“In the beginner’s mind, there are many possibilities, but in the expert’s, there are few.” ~ Shunryu Suzuki
When in India last year, I took a humble room in a Buddhist monastery in Dharamshala.
I clearly remember one particular night. As I was about to fall asleep, something black at the upper corner of the wall caught my attention. Since the lights were dim, I couldn’t quite tell the nature of the black thing. At first, I thought it was just some black paint. However, as I stared more, I realized it was a spider.
Spiders freak me out, so I hardly slept that night, and I anxiously waited for the dawn so I could leave the room. Dawn broke, and I rushed for a chair to see if the spider was gone. I stood on the chair, looked up at the corner, and to my surprise, it was a dot of paint.
I laughed at myself all day long. But what my mind made up that night was especially intriguing. At first sight—before my mind kicked in—it was clear that it was paint. Nonetheless, when I started thinking about it and analyzing it, my mind made up a completely different scenario than the actuality of things. The reality that my mind had created was so powerful that I could see the paint moving.
This story might sound familiar to many of us. Almost every day, we fail to see the reality of things. We misinterpret something and craft an entirely different reality around it. According to Buddhism, this is our fundamental problem.
Buddhists refer to reality as Dhamma.
Dhamma is the truth—the nature of “what is.” There’s natural law manifesting every minute in our lives, and the truth is, we can’t keep it at bay. Things are interdependent, they rise and pass away—and most of the time, there’s nothing we can do about it.
The reality of things is not a problem. The actual problem is how we perceive this reality. In Buddhism, “right view” is the first and most important element of the Eightfold Path. In order to cease our suffering, we must develop the right view on things—but we rarely do.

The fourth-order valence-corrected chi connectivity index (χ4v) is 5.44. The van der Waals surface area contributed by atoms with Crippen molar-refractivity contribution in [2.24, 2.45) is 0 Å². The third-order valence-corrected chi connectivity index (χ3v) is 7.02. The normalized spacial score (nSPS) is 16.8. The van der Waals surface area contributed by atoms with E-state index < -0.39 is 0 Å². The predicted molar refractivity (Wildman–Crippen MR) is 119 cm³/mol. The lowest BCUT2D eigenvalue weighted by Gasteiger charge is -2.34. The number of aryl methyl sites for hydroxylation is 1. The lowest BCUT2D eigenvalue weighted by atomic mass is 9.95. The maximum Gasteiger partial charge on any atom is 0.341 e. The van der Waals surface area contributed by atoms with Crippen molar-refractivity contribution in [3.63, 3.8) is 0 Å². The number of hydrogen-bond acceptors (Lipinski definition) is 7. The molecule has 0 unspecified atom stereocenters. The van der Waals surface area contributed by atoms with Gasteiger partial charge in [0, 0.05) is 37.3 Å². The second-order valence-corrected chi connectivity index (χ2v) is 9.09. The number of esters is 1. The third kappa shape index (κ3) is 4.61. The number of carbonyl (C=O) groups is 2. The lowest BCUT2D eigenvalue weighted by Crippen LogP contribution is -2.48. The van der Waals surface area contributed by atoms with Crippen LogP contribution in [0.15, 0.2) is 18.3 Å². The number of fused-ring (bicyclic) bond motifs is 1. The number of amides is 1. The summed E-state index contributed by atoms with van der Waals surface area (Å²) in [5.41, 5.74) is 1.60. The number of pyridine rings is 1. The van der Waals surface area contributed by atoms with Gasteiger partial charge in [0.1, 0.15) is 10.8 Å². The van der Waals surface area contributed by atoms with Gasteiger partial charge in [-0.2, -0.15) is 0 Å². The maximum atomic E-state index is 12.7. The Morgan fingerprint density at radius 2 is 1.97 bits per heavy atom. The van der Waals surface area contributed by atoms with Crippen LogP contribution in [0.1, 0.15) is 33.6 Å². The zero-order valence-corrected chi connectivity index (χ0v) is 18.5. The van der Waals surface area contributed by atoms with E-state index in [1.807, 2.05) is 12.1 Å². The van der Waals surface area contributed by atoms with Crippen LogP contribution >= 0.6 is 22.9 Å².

When reality isn’t pleasant, we refuse to accept it. We always feel like there’s something missing or incomplete. Every time we look at our reality, it seems as if there’s something wrong with it.
The perfect example is what happened in my room in Dharamshala. The obvious reality was that the black dot at the corner was paint. However, I felt that there must be something wrong, something more to it. So, I began thinking and analyzing in hopes of finding a truth that would please me. Consequently, my mind was agitated, and I failed to get a good night’s sleep. I caused myself pain that wasn’t naturally there.
We create perceptions to get away from the discomfort of reality. Not only do we build false beliefs, but we also hold onto them and fail to let them go. As a result, we separate ourselves from reality and step into a world of our own creation.
According to Buddhism, we stop creating conceptual worlds when we stop thinking too much about everything. Instead of attending to dialogues in our minds, we must attend to actual experiences.
Steve Hagen puts it this way: “We only need to start looking and note how what we see differs from what we think. […] What remains is what has been right here all along. Reality, before we try to make something of it.”
We need to understand that reality isn’t something we create or something that we can seek. Reality is what’s happening right here, right now. It’s what’s happening before our minds take hold of it.
Know that no matter how much we try to arrange things in the proper way, we won’t be satisfied. The only real satisfaction happens when we stop interfering with the intelligence of the universe and trying to make sense of it.
Our problems don’t lie outside ourselves; they’re inside us. Whatever your mind makes up right now, realize it’s a lie. The only truth is your naked experience right at this moment. Tap into it.
Author: Elyane Youssef
Image: Deviant Art
Editor: Yoli Ramazzina